- The Washington Times - Tuesday, November 13, 2001

NEW YORK The city awoke to the now familiar signs of calamity yesterday as a tower of black smoke surged into the sky and the piercing wail of ambulances and rescue vehicles echoed through the streets. Another terror attack was the first thought on everyone's mind.
"I thought 'Oh my God,'" said Mayor Rudolph W. Giuliani as he once more sought to guide a city in crisis just two months and one day after the collapse of the World Trade Center. As he spoke, houses were ablaze in the borough of Queens where an American Airline Airbus crashed minutes after takeoff. The mayor announced the city was on high alert. Airports were closed; bridges and tunnels were closed, too, but reopened by noon as the recovery got under way.
The sight of hundreds of firefighters, police and emergency units speeding to a neighborhood in flames aroused a sickening feeling of dread throughout New York. But nowhere was the recognition more keen than at the crash site in the Rockaway area of Queens, where families are still mourning the loss of relatives and friends many of them firefighters and rescue workers in the World Trade Center disaster.
"If September 11 was an earthquake, this is a dramatic aftershock," said Rep. Anthony Weiner, a Democrat from the Brooklyn-Queens area, as he stood near the crash scene.
More than 30 men, including some firefighters still reported missing in the Trade Center attack, were members of the local St. Francis de Sales Roman Catholic Parish. It is a closely knit area where just about everyone knows everybody else. Since September 11, Masses for the dead and funerals have been celebrated here almost on a daily basis.
"The human damage here has already been breathtaking," said Mr. Weiner.
The emergency response forces were swift and thorough. Civilian volunteers, many of them retired or off-duty police and firefighters living in this waterfront neighborhood just five miles from Manhattan, sped to the scene to assist in the rescue, some helping firefighters to lay the hoses. Within minutes of the crash, firefighters were reported to be helping residents evacuate their houses near the scene.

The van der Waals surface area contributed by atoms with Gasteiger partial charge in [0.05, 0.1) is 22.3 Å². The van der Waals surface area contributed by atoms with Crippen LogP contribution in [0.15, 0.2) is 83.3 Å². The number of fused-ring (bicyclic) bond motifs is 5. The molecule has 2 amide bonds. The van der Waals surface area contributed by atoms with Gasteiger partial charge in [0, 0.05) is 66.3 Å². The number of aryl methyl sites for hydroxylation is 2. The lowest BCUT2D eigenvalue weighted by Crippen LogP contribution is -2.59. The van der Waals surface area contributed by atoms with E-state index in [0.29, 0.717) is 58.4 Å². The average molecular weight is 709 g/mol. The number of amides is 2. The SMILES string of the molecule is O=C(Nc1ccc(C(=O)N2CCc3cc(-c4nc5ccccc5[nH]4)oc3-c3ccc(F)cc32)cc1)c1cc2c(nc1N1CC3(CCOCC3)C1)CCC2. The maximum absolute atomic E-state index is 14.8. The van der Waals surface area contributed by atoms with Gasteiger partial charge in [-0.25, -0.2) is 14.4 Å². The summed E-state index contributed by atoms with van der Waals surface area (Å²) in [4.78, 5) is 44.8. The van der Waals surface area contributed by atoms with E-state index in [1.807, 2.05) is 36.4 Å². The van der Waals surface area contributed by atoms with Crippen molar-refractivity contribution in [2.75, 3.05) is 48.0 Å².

Officials determined four main debris sites. Part of the tail was visible in Jamaica Bay. An engine landed near a gas station in Bell Harbor,a dense residential area bordering John F. Kennedy International Airport and Rockaway Beach in southeastern Queens. A large part of the fuselage also fell to the ground in Bell Harbor. And there were pieces of the plane all over Rockaway Beach.
As was the case in the Trade Center aftermath, local hospitals stood ready to handle the wounded, but they turned out to be few. About 30 people injured on the ground, mostly rescue workers, were treated for smoke inhalation and bruises. No survivors were reported from the jetliner's 260 persons on board. Firefighters were expected to be fighting the flames throughout last night. They will continue to recover bodies from Flight 587 and search for fatalities in the houses at the impact area.
At least four homes were destroyed. Many were without telephone service and some power lines were disabled. An odor of jet fuel permeated the surrounding streets. About 10 U.S. Coast Guard boats were in the water recovering debris. New York Police Department divers were planning to work overnight in the water searching for parts of the aircraft.
From eyewitness reports, it was not clear what happened to the jetliner. Some said they saw an explosion and one of the engines drop off, others said the plane plunged nose first to the ground intact, with both wings attached to the fuselage. Whatever the case, yesterday's crash added to the economic and psychological burden weighing down so many New Yorkers since the death of nearly 5,000 people in the twin towers attack.
"The city has to keep going, moving forward," said the mayor, adding that the sad day was just another test of New York's fortitude.


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